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Private School vs. Montessori

You have many options when choosing a school for your child. There are many different types of education philosophies and approaches and you will have to determine which style is the best fit for your child. Parents often wonder if an alternative approach may be better for their kids, particularly if you’ve had a negative experience in public schools.

Not all private schools are created equal

Students Study Group With TeacherWe often hear from parents that they are anxious to find a different learning method because their child is struggling to pass due to rigid expectations and inflexible teaching styles. Are you are looking at a poor report card and wondering “How did we get here”? If so, private school may be a good option for you, but it is important that you identify a learning style that your child will respond to and seek a school that can accommodate their needs.

Private schools have more flexibility in their learning style and curriculum than public schools because they are not held to state mandates. This can allow private schools to provide a more well-rounded education by focusing more on arts, music and other areas of study that have been scaled back in the public school system. That being said, private schools can have drastically different approaches to their approach. A prime example is these differences is the Montessori approach versus the conversational approach.

Montessori mindset

Montessori schools take an approach that is almost opposite of public schools. Rather than strict schedules and lesson plans, the Montessori philosophy believes that students should learn at their own pace and lead their own educational experience. One of the biggest differences in this learning style is that there is very little discipline or structure. Students simply learn what they want to learn and teachers serve as guides, but not leaders of the classroom. Lessons are taught through hands-on activities and students have an unlimited amount of time to focus on any particular subject. Children tend to be grouped into age ranges, rather than assigned a specific grade level. For example, one class may have kids from 9 to 12 years old.

Promising results have been displayed in students who actively participate, but Montessori might not be a good fit for kids that require more structure. As mentioned earlier, teachers act more as educational guides than enforcers, so they wait for students to show an interest before learning takes place. If a child chooses not to participate they are not usually forced, or even encouraged, to read, explore or do any other activity available to them.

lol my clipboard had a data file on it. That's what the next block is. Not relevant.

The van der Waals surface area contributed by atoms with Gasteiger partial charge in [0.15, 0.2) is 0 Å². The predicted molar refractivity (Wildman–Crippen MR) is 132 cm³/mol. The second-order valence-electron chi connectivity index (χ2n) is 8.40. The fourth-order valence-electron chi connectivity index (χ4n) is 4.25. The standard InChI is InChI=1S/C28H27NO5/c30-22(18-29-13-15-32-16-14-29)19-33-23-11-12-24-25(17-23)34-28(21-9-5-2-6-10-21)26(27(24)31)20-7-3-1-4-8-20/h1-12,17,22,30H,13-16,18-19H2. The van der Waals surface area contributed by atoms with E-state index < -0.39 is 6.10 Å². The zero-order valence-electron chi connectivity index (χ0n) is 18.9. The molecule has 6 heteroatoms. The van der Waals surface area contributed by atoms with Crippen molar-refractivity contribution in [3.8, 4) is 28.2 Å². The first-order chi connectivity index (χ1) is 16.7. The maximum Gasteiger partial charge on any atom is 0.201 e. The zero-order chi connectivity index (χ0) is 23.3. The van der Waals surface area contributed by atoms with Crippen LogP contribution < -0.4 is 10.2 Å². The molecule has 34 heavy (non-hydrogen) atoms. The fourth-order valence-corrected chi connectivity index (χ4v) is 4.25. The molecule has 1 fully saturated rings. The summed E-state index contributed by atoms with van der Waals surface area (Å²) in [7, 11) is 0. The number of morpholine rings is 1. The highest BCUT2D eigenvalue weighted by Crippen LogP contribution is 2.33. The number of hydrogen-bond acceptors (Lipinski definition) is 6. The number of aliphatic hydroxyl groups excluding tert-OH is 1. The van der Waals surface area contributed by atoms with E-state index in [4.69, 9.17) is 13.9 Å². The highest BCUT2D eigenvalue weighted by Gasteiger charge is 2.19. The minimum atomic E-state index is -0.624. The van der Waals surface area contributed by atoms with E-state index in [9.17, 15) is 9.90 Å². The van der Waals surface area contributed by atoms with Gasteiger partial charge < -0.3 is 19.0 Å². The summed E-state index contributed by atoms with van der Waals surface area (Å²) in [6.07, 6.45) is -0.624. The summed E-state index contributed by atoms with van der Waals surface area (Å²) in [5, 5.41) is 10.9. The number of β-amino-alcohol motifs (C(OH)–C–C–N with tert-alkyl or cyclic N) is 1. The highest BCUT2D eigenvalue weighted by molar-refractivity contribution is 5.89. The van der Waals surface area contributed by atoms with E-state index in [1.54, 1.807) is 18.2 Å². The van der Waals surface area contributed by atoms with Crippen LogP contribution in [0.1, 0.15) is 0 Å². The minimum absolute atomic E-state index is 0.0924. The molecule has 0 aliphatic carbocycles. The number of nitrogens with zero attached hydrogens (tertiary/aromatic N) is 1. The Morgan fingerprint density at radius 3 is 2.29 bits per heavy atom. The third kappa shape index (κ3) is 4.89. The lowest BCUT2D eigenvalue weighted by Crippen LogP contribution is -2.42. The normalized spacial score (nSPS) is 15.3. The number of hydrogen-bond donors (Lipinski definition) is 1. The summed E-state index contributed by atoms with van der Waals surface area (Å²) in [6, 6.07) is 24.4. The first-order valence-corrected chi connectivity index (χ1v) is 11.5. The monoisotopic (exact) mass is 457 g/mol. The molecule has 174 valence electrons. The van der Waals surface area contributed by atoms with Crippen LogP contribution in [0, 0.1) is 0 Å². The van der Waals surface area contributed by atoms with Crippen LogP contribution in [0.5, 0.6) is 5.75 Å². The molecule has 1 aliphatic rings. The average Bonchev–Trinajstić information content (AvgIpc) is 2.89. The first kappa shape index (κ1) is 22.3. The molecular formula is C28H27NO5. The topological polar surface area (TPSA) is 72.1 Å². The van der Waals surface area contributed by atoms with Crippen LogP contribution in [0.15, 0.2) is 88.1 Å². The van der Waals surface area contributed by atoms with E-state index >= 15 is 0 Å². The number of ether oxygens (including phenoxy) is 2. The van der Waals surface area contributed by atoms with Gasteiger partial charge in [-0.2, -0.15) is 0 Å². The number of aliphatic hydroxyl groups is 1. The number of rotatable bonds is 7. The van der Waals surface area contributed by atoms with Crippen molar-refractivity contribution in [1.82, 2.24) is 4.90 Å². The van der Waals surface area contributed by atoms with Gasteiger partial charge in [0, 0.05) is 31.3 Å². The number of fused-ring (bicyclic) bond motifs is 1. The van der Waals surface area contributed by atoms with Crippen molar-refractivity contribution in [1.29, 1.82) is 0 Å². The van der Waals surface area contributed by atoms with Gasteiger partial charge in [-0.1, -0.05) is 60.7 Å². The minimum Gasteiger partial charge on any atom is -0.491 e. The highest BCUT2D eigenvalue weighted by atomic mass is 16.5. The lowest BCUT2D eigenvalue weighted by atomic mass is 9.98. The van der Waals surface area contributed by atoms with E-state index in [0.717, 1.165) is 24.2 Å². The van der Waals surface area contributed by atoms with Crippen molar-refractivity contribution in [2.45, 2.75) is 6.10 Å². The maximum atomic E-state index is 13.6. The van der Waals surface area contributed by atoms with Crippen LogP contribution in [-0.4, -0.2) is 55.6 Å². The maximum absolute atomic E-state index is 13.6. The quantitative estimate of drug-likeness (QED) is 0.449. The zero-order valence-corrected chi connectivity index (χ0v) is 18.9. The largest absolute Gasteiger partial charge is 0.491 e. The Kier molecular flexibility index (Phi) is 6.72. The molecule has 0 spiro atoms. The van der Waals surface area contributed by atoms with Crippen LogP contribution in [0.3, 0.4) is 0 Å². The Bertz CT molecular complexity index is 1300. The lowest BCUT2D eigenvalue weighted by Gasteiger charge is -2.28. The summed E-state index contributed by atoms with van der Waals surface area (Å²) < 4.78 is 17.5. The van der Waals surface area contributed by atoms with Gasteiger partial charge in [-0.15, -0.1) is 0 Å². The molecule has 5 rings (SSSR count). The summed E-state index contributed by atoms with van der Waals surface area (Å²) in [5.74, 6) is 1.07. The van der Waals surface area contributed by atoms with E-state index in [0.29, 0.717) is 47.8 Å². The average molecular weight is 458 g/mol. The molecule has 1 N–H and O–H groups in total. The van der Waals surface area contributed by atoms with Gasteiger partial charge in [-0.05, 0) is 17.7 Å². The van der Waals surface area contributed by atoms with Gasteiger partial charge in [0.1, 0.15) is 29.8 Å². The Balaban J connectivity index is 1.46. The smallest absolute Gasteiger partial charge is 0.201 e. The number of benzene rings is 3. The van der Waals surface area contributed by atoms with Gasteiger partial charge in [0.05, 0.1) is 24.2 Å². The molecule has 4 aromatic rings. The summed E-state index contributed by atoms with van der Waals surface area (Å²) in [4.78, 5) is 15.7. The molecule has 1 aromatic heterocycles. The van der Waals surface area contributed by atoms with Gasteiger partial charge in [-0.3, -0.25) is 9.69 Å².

Conversational approach

At Brook Road Academy, we take the conversational approach to learning. We do not dictate to students or require a large amount of memorization. Instead, our teachers lead thought provoking discussions where students are free to voice their opinions and explore alternative thought processes. Participation is greatly encouraged and each opinion is valued, which helps to build confidence in both the academic and social arenas.

We have had great success using the conversational approach, in combination with small class sizes, to reach students who were struggling in “regular” school, as well as those dealing with school phobia, depression, ADHD and Asperer’s.

Transitions between private schools

While you are researching private school options vs. Montessori schools, you may want to keep school transitions in mind. Montessori schools are more prevalent at the elementary level. There are some Montessori schools in Richmond that continue through 8th grade, however there are not many high school options available for Montessori school.

Some students report difficulty transitioning between Montessori and other educational approaches. The sudden switch between lack of structure and academic freedom to strict schedules and lesson plans can be troubling for some. The other side of the same coin is that kids who started in Montessori have developed a strong thirst for knowledge by the time they reach the upper grades, which can make them more interested in the advanced concepts introduced in the traditional private school setting.

Interested in finding out more about the conversational approach and learning style best relates to your child? Contact us here.